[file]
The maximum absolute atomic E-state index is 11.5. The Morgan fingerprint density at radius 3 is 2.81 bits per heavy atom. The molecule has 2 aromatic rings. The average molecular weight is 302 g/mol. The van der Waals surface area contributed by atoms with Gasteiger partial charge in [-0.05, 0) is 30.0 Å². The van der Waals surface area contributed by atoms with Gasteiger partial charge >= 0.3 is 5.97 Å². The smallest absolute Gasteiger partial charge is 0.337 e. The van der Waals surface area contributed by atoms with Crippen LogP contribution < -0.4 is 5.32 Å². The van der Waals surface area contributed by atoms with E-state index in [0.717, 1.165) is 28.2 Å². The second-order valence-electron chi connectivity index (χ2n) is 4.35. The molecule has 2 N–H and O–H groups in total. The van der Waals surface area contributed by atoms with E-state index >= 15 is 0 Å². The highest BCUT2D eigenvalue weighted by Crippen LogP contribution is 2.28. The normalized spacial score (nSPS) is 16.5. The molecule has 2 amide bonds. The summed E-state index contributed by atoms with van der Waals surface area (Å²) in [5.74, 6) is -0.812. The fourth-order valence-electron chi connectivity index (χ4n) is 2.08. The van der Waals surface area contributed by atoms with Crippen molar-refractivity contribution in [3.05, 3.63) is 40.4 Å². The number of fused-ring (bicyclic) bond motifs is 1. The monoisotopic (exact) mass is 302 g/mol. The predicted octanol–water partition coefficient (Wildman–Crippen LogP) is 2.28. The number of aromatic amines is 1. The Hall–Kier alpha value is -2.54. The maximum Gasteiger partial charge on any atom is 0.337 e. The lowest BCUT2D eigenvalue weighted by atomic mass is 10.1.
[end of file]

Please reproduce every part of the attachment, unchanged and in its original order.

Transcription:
The maximum absolute atomic E-state index is 11.5. The Morgan fingerprint density at radius 3 is 2.81 bits per heavy atom. The molecule has 2 aromatic rings. The average molecular weight is 302 g/mol. The van der Waals surface area contributed by atoms with Gasteiger partial charge in [-0.05, 0) is 30.0 Å². The van der Waals surface area contributed by atoms with Gasteiger partial charge >= 0.3 is 5.97 Å². The smallest absolute Gasteiger partial charge is 0.337 e. The van der Waals surface area contributed by atoms with Crippen LogP contribution < -0.4 is 5.32 Å². The van der Waals surface area contributed by atoms with E-state index in [0.717, 1.165) is 28.2 Å². The second-order valence-electron chi connectivity index (χ2n) is 4.35. The molecule has 2 N–H and O–H groups in total. The van der Waals surface area contributed by atoms with E-state index >= 15 is 0 Å². The highest BCUT2D eigenvalue weighted by Crippen LogP contribution is 2.28. The normalized spacial score (nSPS) is 16.5. The molecule has 2 amide bonds. The summed E-state index contributed by atoms with van der Waals surface area (Å²) in [5.74, 6) is -0.812. The fourth-order valence-electron chi connectivity index (χ4n) is 2.08. The van der Waals surface area contributed by atoms with Crippen molar-refractivity contribution in [3.05, 3.63) is 40.4 Å². The number of fused-ring (bicyclic) bond motifs is 1. The monoisotopic (exact) mass is 302 g/mol. The predicted octanol–water partition coefficient (Wildman–Crippen LogP) is 2.28. The number of aromatic amines is 1. The Hall–Kier alpha value is -2.54. The maximum Gasteiger partial charge on any atom is 0.337 e. The lowest BCUT2D eigenvalue weighted by atomic mass is 10.1.